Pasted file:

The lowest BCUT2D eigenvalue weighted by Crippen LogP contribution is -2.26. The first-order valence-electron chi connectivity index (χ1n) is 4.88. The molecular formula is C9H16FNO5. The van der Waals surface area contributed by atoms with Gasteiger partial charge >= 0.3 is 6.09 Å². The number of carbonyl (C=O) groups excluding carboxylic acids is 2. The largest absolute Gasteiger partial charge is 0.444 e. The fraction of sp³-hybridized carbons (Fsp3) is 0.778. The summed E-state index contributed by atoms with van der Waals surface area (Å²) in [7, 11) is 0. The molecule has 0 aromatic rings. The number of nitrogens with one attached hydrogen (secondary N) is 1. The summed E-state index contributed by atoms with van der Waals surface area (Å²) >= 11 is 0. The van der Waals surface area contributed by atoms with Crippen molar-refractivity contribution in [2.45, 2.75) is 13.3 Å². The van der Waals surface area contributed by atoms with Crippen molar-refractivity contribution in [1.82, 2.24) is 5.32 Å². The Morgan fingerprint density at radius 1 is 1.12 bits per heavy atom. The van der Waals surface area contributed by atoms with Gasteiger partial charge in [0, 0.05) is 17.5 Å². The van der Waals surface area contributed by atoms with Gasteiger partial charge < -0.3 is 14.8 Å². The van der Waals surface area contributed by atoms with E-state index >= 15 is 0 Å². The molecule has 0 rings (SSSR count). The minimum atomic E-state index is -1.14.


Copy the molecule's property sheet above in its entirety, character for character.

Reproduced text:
The lowest BCUT2D eigenvalue weighted by Crippen LogP contribution is -2.26. The first-order valence-electron chi connectivity index (χ1n) is 4.88. The molecular formula is C9H16FNO5. The van der Waals surface area contributed by atoms with Gasteiger partial charge >= 0.3 is 6.09 Å². The number of carbonyl (C=O) groups excluding carboxylic acids is 2. The largest absolute Gasteiger partial charge is 0.444 e. The fraction of sp³-hybridized carbons (Fsp3) is 0.778. The summed E-state index contributed by atoms with van der Waals surface area (Å²) in [7, 11) is 0. The molecule has 0 aromatic rings. The number of nitrogens with one attached hydrogen (secondary N) is 1. The summed E-state index contributed by atoms with van der Waals surface area (Å²) >= 11 is 0. The van der Waals surface area contributed by atoms with Crippen molar-refractivity contribution in [2.45, 2.75) is 13.3 Å². The van der Waals surface area contributed by atoms with Crippen molar-refractivity contribution in [1.82, 2.24) is 5.32 Å². The Morgan fingerprint density at radius 1 is 1.12 bits per heavy atom. The van der Waals surface area contributed by atoms with Gasteiger partial charge in [0, 0.05) is 17.5 Å². The van der Waals surface area contributed by atoms with Gasteiger partial charge < -0.3 is 14.8 Å². The van der Waals surface area contributed by atoms with E-state index >= 15 is 0 Å². The molecule has 0 rings (SSSR count). The minimum atomic E-state index is -1.14.